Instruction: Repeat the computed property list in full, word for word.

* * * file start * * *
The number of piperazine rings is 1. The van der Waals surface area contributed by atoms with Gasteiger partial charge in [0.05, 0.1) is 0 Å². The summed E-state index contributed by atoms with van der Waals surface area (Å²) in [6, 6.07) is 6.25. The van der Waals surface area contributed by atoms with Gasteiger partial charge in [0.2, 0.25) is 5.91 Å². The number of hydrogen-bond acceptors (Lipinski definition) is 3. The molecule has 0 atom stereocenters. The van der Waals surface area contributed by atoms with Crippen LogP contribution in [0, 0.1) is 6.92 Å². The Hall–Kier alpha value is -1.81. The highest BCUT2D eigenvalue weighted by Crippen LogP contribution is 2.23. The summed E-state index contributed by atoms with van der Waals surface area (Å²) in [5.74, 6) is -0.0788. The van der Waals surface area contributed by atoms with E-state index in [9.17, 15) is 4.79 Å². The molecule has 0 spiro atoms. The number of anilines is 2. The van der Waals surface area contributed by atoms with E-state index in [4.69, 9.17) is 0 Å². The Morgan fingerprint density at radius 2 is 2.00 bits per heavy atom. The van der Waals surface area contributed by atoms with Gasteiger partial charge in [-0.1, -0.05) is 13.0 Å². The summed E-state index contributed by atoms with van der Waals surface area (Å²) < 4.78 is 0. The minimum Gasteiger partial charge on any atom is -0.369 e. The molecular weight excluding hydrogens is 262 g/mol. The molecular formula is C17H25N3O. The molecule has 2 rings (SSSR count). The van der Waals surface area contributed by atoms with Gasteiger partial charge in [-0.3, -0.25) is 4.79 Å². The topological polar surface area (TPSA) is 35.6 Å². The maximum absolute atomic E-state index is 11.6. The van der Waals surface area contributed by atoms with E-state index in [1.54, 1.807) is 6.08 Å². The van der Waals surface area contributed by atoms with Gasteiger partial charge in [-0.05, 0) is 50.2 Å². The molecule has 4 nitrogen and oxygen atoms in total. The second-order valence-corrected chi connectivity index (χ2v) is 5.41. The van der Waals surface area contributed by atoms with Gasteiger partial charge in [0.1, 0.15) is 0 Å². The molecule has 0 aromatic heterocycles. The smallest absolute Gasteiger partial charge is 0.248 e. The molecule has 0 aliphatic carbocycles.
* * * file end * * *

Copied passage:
The number of piperazine rings is 1. The van der Waals surface area contributed by atoms with Gasteiger partial charge in [0.05, 0.1) is 0 Å². The summed E-state index contributed by atoms with van der Waals surface area (Å²) in [6, 6.07) is 6.25. The van der Waals surface area contributed by atoms with Gasteiger partial charge in [0.2, 0.25) is 5.91 Å². The number of hydrogen-bond acceptors (Lipinski definition) is 3. The molecule has 0 atom stereocenters. The van der Waals surface area contributed by atoms with Crippen LogP contribution in [0, 0.1) is 6.92 Å². The Hall–Kier alpha value is -1.81. The highest BCUT2D eigenvalue weighted by Crippen LogP contribution is 2.23. The summed E-state index contributed by atoms with van der Waals surface area (Å²) in [5.74, 6) is -0.0788. The van der Waals surface area contributed by atoms with E-state index in [9.17, 15) is 4.79 Å². The molecule has 0 spiro atoms. The number of anilines is 2. The van der Waals surface area contributed by atoms with E-state index in [4.69, 9.17) is 0 Å². The Morgan fingerprint density at radius 2 is 2.00 bits per heavy atom. The van der Waals surface area contributed by atoms with Gasteiger partial charge in [-0.1, -0.05) is 13.0 Å². The summed E-state index contributed by atoms with van der Waals surface area (Å²) < 4.78 is 0. The minimum Gasteiger partial charge on any atom is -0.369 e. The molecular weight excluding hydrogens is 262 g/mol. The molecular formula is C17H25N3O. The molecule has 2 rings (SSSR count). The van der Waals surface area contributed by atoms with Gasteiger partial charge in [-0.3, -0.25) is 4.79 Å². The topological polar surface area (TPSA) is 35.6 Å². The maximum absolute atomic E-state index is 11.6. The van der Waals surface area contributed by atoms with E-state index in [1.54, 1.807) is 6.08 Å². The van der Waals surface area contributed by atoms with Gasteiger partial charge in [-0.05, 0) is 50.2 Å². The molecule has 4 nitrogen and oxygen atoms in total. The second-order valence-corrected chi connectivity index (χ2v) is 5.41. The van der Waals surface area contributed by atoms with Gasteiger partial charge in [0.1, 0.15) is 0 Å². The molecule has 0 aromatic heterocycles. The smallest absolute Gasteiger partial charge is 0.248 e. The molecule has 0 aliphatic carbocycles.